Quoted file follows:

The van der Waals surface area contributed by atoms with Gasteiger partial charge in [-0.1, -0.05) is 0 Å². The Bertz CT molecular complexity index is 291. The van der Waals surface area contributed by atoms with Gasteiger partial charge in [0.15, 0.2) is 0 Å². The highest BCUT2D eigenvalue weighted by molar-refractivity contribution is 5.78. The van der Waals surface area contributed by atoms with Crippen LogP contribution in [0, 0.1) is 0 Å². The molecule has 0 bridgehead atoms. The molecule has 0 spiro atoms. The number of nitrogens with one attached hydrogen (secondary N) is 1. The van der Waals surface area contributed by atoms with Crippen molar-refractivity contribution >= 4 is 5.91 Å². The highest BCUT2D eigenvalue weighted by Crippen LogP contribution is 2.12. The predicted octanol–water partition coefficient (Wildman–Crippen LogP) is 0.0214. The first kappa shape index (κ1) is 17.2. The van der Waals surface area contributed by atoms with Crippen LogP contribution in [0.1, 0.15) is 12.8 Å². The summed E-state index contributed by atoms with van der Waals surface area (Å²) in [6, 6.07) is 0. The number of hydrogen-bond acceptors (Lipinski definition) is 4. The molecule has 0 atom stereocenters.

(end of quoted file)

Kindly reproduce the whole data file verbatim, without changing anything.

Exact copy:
The van der Waals surface area contributed by atoms with Gasteiger partial charge in [-0.1, -0.05) is 0 Å². The Bertz CT molecular complexity index is 291. The van der Waals surface area contributed by atoms with Gasteiger partial charge in [0.15, 0.2) is 0 Å². The highest BCUT2D eigenvalue weighted by molar-refractivity contribution is 5.78. The van der Waals surface area contributed by atoms with Crippen LogP contribution in [0, 0.1) is 0 Å². The molecule has 0 bridgehead atoms. The molecule has 0 spiro atoms. The number of nitrogens with one attached hydrogen (secondary N) is 1. The van der Waals surface area contributed by atoms with Crippen molar-refractivity contribution >= 4 is 5.91 Å². The highest BCUT2D eigenvalue weighted by Crippen LogP contribution is 2.12. The predicted octanol–water partition coefficient (Wildman–Crippen LogP) is 0.0214. The first kappa shape index (κ1) is 17.2. The van der Waals surface area contributed by atoms with Crippen LogP contribution in [0.1, 0.15) is 12.8 Å². The summed E-state index contributed by atoms with van der Waals surface area (Å²) in [6, 6.07) is 0. The number of hydrogen-bond acceptors (Lipinski definition) is 4. The molecule has 0 atom stereocenters.